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12 MISSISSIPPI A HIGH-FLYING FORWARD NAMED SU HAS THE NEW-LOOK REBELS THINKING BIG

Nov. 17, 1997
Nov. 17, 1997

Table of Contents
Nov. 17, 1997

Faces In The Crowd
Soccer
College Basketball 97-98

12 MISSISSIPPI A HIGH-FLYING FORWARD NAMED SU HAS THE NEW-LOOK REBELS THINKING BIG

When Rob Evans took over as Mississippi coach five years ago, he
inherited a little office that had bare cinder-block walls. He
spruced up the place with navy wallpaper, a huge wooden bookcase
and a leather couch. This season he's taking the next step: He's
moving to more spacious digs, part of a new suite of basketball
offices being built at Tad Smith Coliseum.

This is an article from the Nov. 17, 1997 issue Original Layout

The Ole Miss program has undergone a similar upgrade during
Evans's tenure. Back in the bare-walls days, the Rebels
struggled against Division II teams like Abilene Christian and
Oakland University. Last season they went 20-9, surfaced in the
Top 25 for the first time, beat Kentucky for the first time in
seven years, won the Southeastern Conference's Western Division
and got an NCAA tournament bid. Evans has all five starters back
and only one significant concern: finding enough playing time
for his subs. "For so long around here, basketball season came
and everything was negative," Evans says. "This year people have
talked about basketball all summer and all fall. It's what I
envisioned when I came here."

The player most responsible for the upswing? A man named Su.
Ansu Sesay (pronounced ANN-sue SEE-say) is his full name, but Su
is what his teammates call him and what you'll hear Rebel fans
howling at games. "Not only is he a great athlete, he's also a
great listener and learner," Evans says of the 6'9" forward from
Houston.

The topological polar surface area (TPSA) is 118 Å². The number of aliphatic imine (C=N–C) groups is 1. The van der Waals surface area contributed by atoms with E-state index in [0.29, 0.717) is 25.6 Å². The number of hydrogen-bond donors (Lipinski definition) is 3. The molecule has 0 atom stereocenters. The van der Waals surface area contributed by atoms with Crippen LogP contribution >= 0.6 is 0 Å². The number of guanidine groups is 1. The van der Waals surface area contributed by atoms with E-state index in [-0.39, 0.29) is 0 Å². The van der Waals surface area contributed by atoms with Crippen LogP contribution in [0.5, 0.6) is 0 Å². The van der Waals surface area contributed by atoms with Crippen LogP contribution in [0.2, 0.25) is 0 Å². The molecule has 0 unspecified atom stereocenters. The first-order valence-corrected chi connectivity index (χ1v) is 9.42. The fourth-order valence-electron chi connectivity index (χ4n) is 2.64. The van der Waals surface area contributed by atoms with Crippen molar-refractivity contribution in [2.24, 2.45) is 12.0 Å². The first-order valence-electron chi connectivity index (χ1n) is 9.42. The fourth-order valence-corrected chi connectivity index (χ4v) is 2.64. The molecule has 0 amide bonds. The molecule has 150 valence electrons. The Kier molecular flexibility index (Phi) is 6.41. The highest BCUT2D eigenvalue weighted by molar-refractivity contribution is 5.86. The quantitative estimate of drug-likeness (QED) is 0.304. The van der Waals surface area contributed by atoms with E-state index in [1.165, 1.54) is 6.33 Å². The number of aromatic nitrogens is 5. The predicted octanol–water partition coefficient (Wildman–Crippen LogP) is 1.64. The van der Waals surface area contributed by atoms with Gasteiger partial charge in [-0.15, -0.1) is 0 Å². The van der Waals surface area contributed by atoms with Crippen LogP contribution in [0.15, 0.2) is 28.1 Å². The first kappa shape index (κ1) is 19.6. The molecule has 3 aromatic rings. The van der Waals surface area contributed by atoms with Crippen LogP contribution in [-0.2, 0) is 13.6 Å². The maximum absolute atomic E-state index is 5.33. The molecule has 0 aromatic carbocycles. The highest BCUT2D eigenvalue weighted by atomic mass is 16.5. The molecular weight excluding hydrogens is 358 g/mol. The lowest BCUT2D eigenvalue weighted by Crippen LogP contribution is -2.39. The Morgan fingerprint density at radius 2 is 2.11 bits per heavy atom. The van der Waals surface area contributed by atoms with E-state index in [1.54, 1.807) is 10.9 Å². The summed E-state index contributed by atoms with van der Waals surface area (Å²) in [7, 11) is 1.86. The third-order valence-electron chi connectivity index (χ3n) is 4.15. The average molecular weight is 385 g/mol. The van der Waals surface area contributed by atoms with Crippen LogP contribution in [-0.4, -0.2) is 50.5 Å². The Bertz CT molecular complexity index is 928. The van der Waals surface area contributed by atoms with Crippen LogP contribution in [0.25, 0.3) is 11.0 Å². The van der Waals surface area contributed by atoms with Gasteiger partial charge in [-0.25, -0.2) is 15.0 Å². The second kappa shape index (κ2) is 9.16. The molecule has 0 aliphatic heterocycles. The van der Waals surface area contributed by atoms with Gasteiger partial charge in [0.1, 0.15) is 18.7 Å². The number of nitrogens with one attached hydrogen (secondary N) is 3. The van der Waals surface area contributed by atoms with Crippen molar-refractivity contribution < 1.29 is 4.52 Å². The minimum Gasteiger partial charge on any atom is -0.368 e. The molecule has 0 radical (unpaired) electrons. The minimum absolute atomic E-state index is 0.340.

Last season, as a junior, Sesay was named first-team All-SEC
after averaging 14.8 points and 7.9 rebounds per game. He ranked
among the top 10 in the league in four categories. "He's a
leader, a hard worker, unselfish, a people person," says
clutch-shooting senior sixth man Joezon Darby. "He's really been
a brother to me."

Evans fosters that family feeling. He requires each player to
stop by his little office daily, just to chat. Sometimes it's a
one-on-one discussion about girlfriend troubles; at other times
there are 10 players shooting the breeze in Evans's cramped
quarters. (This is where the new, larger office will really come
in handy.) The players got even closer in May when they spent 11
days touring Australia, winning all five of their games against
Aussie club teams. "If you don't have a close bond, I don't
think you can call yourselves a team," Sesay says. "You really
wouldn't be getting anything out of it, except just basketball."

The Rebels had grown so tight by the end of last season that
Evans turned down a more lucrative job offer from Louisiana
State because he couldn't bear to leave his players. "We had
asked them for their loyalty," Evans says, "and for me to leave
them at that time in their lives for more money would have been
phony."

Instead he'll start his sixth season in Oxford with a team
that's for real.

--DANA GELIN

COLOR PHOTO: DAVID E. KLUTHO THE SPECTACULARLY ATHLETIC SESAY WAS AMONG THE SEC'S TOP 10 IN FOUR CATEGORIES, INCLUDING REBOUNDS [Ansu Sesay in game]

Returning Starters [Five]
Points per Game '96-97 69.0
PPG by All Returning Players 67.4